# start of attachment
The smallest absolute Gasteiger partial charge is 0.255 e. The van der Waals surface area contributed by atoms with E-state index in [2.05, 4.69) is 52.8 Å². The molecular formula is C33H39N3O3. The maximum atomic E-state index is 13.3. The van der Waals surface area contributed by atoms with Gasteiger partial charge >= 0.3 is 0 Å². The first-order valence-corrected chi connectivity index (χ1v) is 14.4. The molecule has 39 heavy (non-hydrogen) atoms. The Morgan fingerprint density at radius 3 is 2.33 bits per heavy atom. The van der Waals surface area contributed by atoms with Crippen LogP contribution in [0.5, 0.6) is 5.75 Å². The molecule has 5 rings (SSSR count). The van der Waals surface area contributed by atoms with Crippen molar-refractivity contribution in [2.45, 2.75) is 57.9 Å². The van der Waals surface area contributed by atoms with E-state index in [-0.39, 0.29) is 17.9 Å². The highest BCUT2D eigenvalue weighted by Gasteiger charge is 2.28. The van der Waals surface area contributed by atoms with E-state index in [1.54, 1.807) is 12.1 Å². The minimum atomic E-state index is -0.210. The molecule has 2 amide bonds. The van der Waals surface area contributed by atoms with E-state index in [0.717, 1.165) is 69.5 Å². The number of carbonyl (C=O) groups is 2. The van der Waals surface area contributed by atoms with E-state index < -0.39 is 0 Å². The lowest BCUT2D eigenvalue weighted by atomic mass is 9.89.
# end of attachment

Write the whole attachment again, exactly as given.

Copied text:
The smallest absolute Gasteiger partial charge is 0.255 e. The van der Waals surface area contributed by atoms with E-state index in [2.05, 4.69) is 52.8 Å². The molecular formula is C33H39N3O3. The maximum atomic E-state index is 13.3. The van der Waals surface area contributed by atoms with Gasteiger partial charge >= 0.3 is 0 Å². The first-order valence-corrected chi connectivity index (χ1v) is 14.4. The molecule has 39 heavy (non-hydrogen) atoms. The Morgan fingerprint density at radius 3 is 2.33 bits per heavy atom. The van der Waals surface area contributed by atoms with Crippen LogP contribution in [0.5, 0.6) is 5.75 Å². The molecule has 5 rings (SSSR count). The van der Waals surface area contributed by atoms with Crippen molar-refractivity contribution in [2.45, 2.75) is 57.9 Å². The van der Waals surface area contributed by atoms with E-state index in [-0.39, 0.29) is 17.9 Å². The highest BCUT2D eigenvalue weighted by Gasteiger charge is 2.28. The van der Waals surface area contributed by atoms with E-state index in [1.54, 1.807) is 12.1 Å². The minimum atomic E-state index is -0.210. The molecule has 2 amide bonds. The van der Waals surface area contributed by atoms with E-state index in [0.717, 1.165) is 69.5 Å². The number of carbonyl (C=O) groups is 2. The van der Waals surface area contributed by atoms with E-state index < -0.39 is 0 Å². The lowest BCUT2D eigenvalue weighted by atomic mass is 9.89.